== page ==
Friday, February 19, 2010
Drip . . .drip . . .drip . . .
Nine o'clock in the morning, thirty-six degrees, drip . . .drip. . . drip! Have you others who live in snow-clad regions heard it? Drip . . .drip . . .drip.
Music comes off the rooftops, forming as the overflowing gutters drip . . .drip . . .drip.
The brilliant sun writes the melody. Heat is the conductor. Music from the logos drips in varying pitches that compete for attention under a perfect blue sky.
One front corner drips on a metal seed can bringing the sounds of Tobago pan to my ears . . .dr-clank, dr-clank!
The background chorus comes from shadows of robins singing from the trees, impatiently waiting for the melting snow to leave bare an earthworm meal.
Not only music for the ears but there is music for the eyes wherever I look. The ice crystals on the sidewalk disappear rapidly as light melts away the shadow that protects them.
The metal sheet of the Dance Hall roof has formed a wide ribon of snow quietly curling until it falls from its own weight. The snow bends under as if it wants to finally see what has been suspending it these long weeks.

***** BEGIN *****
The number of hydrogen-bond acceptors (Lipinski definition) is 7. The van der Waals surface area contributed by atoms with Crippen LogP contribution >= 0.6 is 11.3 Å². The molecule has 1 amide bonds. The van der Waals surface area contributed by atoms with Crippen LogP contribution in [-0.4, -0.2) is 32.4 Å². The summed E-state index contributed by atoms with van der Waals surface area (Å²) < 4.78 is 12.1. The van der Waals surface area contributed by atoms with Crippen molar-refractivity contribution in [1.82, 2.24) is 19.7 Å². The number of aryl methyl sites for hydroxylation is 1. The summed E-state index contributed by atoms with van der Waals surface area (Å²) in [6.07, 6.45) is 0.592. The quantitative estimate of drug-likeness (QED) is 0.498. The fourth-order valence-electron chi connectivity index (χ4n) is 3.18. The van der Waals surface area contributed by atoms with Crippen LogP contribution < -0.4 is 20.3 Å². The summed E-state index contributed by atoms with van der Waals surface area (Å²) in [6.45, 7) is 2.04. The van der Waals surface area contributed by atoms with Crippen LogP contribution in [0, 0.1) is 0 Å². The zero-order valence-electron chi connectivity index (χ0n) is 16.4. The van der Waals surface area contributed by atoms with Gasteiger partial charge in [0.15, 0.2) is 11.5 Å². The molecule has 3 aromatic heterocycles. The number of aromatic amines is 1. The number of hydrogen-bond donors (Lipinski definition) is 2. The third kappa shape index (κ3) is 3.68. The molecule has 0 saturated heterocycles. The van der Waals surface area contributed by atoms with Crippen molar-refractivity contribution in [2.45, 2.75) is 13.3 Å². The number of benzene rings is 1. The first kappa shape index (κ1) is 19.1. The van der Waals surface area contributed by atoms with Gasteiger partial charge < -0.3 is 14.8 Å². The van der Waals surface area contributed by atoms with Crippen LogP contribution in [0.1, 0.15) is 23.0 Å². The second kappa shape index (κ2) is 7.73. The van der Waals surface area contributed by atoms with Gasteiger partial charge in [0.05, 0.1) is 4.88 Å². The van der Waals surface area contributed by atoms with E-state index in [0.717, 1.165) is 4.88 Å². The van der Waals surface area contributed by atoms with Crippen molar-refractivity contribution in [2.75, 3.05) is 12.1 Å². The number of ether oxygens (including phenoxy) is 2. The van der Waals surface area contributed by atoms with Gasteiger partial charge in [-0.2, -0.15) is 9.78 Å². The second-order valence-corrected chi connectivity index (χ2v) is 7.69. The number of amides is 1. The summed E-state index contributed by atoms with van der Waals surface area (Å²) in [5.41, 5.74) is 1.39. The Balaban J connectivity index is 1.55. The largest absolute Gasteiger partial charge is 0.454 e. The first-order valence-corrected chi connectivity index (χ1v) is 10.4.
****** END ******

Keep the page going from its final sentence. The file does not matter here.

Last night a possum crawled under the firewood by the front door as Jeff brought wood in to stoke the fires for the night. The possum was hard to see huddled there between the wood and stone wall. Jeff offered to pull him out by his tail for me to take a photograph, but it seemed best to leave the possum alone. We knew that it would soon be out cleaning up any scraps the birds had left around the feeders.